Earlier this week Australia and Timor-Leste reached an agreement for a treaty on their disputed maritime border at the Permanent Court of Arbitration in The Hague. The agreement will establish a maritime boundary between the two countries in the Timor Sea for the first time. The conciliation proceedings also decided on the revenue sharing arrangement for the Greater Sunrise offshore gas fields.
The established practice for determining maritime boundaries was codified in 1982 by the United Nations Convention on the Laws of the Sea (UNCLOS). The median line between the two states would delineate each state’s Exclusive Economic Zone (EEZ). Prior to this, maritime boundaries had been negotiated bilaterally. The complicated nature of Timor-Leste’s history, and the maritime boundaries established prior to it gaining sovereignty, led to the recent dispute.
In 1972 Indonesia and Australia negotiated the Australia–Indonesia Maritime Delimitation Treaty. This was a complex bilateral agreement that assigned separate sovereignty over the seabed and waters above it (known as the “water column”). Australia’s sovereignty extends to the end of the continental shelf, giving it rights over minerals within the seabed past the median line. However, Indonesia’s rights to the water column extend to the median line between the two countries. This effectively gave Australia rights to the seabed resources over the median line, with Indonesia obtaining fishing rights up to the median line.
However Portugal, at the time still the sovereign power over the eastern section of the island of Timor, did not agree to this boundary assessment. This left a gap as to where the international boundary between Australia and the then-Portuguese Timor lay. Portugal believed that boundary should be based on the median line between Australia and its territory on Timor, as became the international convention. When Portugal decolonized the island in 1975 the boundary remained in dispute.
After Indonesia annexed Timor-Leste upon Portugal’s departure, Australia claimed that the agreement established with Indonesia in 1972 was extended across this previously disputed area. By this stage Indonesia had realized the boundary they had negotiated with Australia was not to their advantage, and were unwilling to extend the agreement to the area around Timor-Leste. In 1989 a treaty was signed between Indonesia and Australia establishing a “zone of cooperation” where the revenues from seabed resources in the region would be shared.
A similar arrangement was constructed with Timor-Leste in 2002, after it gained independence from Indonesia in 1999. However, as the extent of the gas deposits within the Greater Sunrise Field became apparent, Timor-Leste begun to agitate for a maritime boundary to be established under UNCLOS. A median line boundary would place most of the Greater Sunrise Field — with oil and gas deposits estimated to be worth $40 billion — within Timor-Leste’s Exclusive Economic Zone.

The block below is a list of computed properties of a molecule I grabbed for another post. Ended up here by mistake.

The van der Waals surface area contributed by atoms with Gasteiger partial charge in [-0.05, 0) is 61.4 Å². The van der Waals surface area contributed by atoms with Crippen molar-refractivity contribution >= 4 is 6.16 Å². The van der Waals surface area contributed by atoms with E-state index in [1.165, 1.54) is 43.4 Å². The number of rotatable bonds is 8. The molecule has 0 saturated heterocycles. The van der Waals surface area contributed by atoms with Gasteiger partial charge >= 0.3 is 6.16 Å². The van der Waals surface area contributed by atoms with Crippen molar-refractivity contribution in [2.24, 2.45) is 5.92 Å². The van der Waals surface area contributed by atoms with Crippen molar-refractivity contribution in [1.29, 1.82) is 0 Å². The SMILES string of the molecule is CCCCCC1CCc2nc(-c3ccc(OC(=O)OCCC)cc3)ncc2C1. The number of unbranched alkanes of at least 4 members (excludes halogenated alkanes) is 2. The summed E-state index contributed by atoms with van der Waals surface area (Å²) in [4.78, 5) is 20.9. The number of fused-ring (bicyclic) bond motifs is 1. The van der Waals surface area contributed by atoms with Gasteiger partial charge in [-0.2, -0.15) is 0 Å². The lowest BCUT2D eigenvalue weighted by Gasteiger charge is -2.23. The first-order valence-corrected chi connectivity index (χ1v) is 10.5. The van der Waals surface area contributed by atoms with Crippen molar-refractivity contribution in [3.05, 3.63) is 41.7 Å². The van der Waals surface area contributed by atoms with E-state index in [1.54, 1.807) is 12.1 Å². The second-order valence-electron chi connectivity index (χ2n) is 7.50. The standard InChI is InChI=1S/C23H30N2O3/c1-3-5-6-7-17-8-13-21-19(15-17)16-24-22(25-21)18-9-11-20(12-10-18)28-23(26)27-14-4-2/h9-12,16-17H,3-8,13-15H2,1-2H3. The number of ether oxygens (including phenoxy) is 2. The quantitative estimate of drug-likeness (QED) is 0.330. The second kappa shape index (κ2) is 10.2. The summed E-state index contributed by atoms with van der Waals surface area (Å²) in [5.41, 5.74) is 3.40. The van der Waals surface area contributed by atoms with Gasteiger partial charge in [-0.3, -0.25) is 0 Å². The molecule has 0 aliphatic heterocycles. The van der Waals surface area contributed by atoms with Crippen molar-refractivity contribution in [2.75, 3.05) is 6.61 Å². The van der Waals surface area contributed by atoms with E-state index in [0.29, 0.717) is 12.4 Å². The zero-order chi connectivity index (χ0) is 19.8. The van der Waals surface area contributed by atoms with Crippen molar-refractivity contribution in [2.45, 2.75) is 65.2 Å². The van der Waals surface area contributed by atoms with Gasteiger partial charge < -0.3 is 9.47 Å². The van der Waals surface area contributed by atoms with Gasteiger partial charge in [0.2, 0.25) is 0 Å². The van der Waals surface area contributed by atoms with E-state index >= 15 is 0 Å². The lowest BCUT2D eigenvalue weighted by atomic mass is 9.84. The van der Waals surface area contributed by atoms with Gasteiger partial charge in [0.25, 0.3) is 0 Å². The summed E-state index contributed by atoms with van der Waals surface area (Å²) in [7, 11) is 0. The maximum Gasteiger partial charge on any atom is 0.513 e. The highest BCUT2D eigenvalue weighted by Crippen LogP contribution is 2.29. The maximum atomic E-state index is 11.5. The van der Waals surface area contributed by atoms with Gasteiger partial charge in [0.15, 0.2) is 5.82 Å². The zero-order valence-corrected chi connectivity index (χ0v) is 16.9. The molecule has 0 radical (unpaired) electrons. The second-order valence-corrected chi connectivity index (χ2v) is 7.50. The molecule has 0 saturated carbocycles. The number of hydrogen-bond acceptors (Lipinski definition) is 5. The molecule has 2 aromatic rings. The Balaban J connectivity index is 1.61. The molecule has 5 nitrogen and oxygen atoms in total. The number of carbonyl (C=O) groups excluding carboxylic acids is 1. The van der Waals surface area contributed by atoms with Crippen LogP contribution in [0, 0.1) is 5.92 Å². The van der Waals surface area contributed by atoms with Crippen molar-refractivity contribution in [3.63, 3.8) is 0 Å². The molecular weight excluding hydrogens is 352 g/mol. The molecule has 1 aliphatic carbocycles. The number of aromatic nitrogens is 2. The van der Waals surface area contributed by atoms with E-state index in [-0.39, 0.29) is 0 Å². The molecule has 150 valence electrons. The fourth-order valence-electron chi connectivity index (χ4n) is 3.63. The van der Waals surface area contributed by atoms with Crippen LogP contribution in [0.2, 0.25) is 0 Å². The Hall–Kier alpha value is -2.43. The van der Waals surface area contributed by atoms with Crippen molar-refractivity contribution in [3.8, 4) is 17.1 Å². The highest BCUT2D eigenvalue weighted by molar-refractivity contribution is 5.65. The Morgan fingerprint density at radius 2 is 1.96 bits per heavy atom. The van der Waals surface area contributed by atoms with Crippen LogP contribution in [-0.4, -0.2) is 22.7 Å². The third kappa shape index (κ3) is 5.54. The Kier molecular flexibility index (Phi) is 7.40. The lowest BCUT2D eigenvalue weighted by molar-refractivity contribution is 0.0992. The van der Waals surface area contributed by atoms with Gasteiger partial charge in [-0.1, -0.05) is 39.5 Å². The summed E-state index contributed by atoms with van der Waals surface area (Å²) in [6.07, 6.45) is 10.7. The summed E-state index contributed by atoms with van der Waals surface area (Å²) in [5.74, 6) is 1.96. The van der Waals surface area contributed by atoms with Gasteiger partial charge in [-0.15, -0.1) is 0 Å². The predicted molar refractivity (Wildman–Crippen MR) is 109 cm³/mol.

The arbitration decision should come as a welcome relief for the government of Timor-Leste. The country’s troubled history has left it without a strong industrial base, the state budget is almost entirely dependent on revenues from oil and gas extraction, and existing fields are approaching depletion. Yet, the IMF has labeled the country “the most oil dependent economy in the world,” a reality that could continue to prove a significant problem unless revenues from Greater Sunrise can be used to diversify the economy.
Although the exact positioning of the boundaries was not released by the Permanent Court of Arbitration, it seems likely that the median line will be established as the permanent maritime boundary. Australia may wish to avoid the appearance of any hypocrisy in regards to future commentary on China’s actions in the South China Sea (something China’s Global Times has already accused Australia of), and decide that the norms laid out under UNCLOS are best applied consistently.
However, if this does turn out to be the case, a far more favorable maritime border for Timor-Leste may push Indonesia to seek the renegotiation of its maritime boundary with Australia, with a precedent set that the two countries should adhere to the modern conventions in the region. Former Indonesian Foreign Minister Mochtar Kusumaatmadja has stated that Indonesia was “taken to the cleaners” by Australia with the 1972 Maritime Delimitation Treaty. If that sentiment is maintained in Jakarta, Australia may find itself quickly back at the Permanent Court of Arbitration.